Train New Trainers Primary Care Psychiatry Fellowship—Optimizing Delivery of Behavioral Health Care Through Training for Primary Care Providers : Journal of Continuing Education in the Health Professions

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Original Research

Train New Trainers Primary Care Psychiatry Fellowship—Optimizing Delivery of Behavioral Health Care Through Training for Primary Care Providers

Neikrug, Ariel B. PhD; Stehli, Annamarie MPH; Xiong, Glen L. MD; Suo, Shannon MD; Le-Bucklin, Khanh-Van MD, Med; Cant, Wendy MBA; McCarron, Robert M. DO

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Journal of Continuing Education in the Health Professions 42(2):p 105-114, Spring 2022. | DOI: 10.1097/CEH.0000000000000432

Abstract

Objective: 

To expand and optimize the behavioral health workforce, it is necessary to improve primary care providers' (PCPs) overall knowledge and clinical skills in primary care–based psychiatry. Studies on the effects of postgraduate psychiatric education programs for PCPs on psychiatric knowledge are limited.

Methods: 

A total of 251 PCPs completed a 1-year fellowship. Data from program development and evaluation were analyzed for 4 fellowship years (2016–2019). Fellows were surveyed at baseline, midpoint, and postfellowship about mental health stigma, perceived competency, attitudes about psychiatry, satisfaction with current psychiatric knowledge, confidence and comfort to treat psychiatric illnesses, and program satisfaction. Psychiatric knowledge was evaluated at baseline, midpoint, and postfellowship.

Results: 

Large effects were noted on perceived competency/self-efficacy and confidence in the treatment of common psychiatric disorders encountered in primary care settings. Positive effects were observed on attitudes of mental health stigma, and even more robust effects were found with improvement in psychiatry clinical knowledge. Knowledge improved by 12% at postfellowship (P < .0001). Correlations of the degree of change in attitude with improved psychiatric literacy demonstrated significant relationships with reduction of stigma total score (r = −0.2133, P = .0043), increased willingness (r = 0.1941, P = .0096), and increased positive attitudes (r = 0.1894, P = .0111).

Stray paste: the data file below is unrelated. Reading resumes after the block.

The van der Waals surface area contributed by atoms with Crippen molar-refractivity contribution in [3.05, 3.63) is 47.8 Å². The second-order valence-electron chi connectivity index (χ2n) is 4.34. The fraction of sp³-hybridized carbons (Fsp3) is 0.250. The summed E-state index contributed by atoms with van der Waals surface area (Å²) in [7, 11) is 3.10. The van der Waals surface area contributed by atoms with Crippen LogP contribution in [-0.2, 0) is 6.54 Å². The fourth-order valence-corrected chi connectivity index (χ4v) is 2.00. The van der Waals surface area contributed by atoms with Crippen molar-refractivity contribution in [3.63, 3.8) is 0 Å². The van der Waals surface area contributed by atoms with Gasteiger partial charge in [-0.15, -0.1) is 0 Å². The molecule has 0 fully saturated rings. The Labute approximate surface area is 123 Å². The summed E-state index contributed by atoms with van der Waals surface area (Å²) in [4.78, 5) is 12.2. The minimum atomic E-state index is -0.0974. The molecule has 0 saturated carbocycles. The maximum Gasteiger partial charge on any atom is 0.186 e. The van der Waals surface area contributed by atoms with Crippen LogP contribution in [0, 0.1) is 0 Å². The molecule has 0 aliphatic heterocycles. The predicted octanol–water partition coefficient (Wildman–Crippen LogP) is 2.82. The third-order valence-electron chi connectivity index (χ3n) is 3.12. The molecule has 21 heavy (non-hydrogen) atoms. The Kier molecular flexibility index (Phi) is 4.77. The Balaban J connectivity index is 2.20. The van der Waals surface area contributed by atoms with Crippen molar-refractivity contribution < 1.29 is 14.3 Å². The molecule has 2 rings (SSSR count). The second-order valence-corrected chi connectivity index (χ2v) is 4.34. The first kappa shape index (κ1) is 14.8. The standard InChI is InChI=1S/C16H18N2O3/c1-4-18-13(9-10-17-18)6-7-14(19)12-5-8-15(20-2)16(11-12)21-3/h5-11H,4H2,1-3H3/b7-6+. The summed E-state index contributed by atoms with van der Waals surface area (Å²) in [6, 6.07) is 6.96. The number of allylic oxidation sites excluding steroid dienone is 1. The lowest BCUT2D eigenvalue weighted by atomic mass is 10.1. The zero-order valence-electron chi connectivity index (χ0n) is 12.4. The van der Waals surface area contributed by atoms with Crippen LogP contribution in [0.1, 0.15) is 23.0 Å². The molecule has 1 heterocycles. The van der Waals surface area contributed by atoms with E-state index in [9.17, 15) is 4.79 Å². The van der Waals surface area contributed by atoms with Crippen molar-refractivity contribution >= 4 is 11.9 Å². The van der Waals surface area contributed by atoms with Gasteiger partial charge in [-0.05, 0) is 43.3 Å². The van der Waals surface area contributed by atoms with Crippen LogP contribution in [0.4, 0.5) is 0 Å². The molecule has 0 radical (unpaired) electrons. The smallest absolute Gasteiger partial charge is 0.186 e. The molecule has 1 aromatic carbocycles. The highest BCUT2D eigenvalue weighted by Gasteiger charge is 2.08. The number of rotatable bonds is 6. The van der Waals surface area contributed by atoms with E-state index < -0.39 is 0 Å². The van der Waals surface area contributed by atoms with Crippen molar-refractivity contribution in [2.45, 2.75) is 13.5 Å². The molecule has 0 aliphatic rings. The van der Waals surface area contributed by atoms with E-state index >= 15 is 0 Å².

Conclusion: 

Innovative initiatives to improve and expand psychiatric knowledge and clinical skills among those who provide the most behavioral health care (PCPs) can have marked impacts on attitudes toward mental health care delivery, stigma, and competency/self-efficacy. Future studies are necessary to consider the impact of this program on clinical practice pattern outcomes on a larger scale.

Copyright © 2022 The Alliance for Continuing Education in the Health Professions, the Association for Hospital Medical Education, and the Society for Academic Continuing Medical Education

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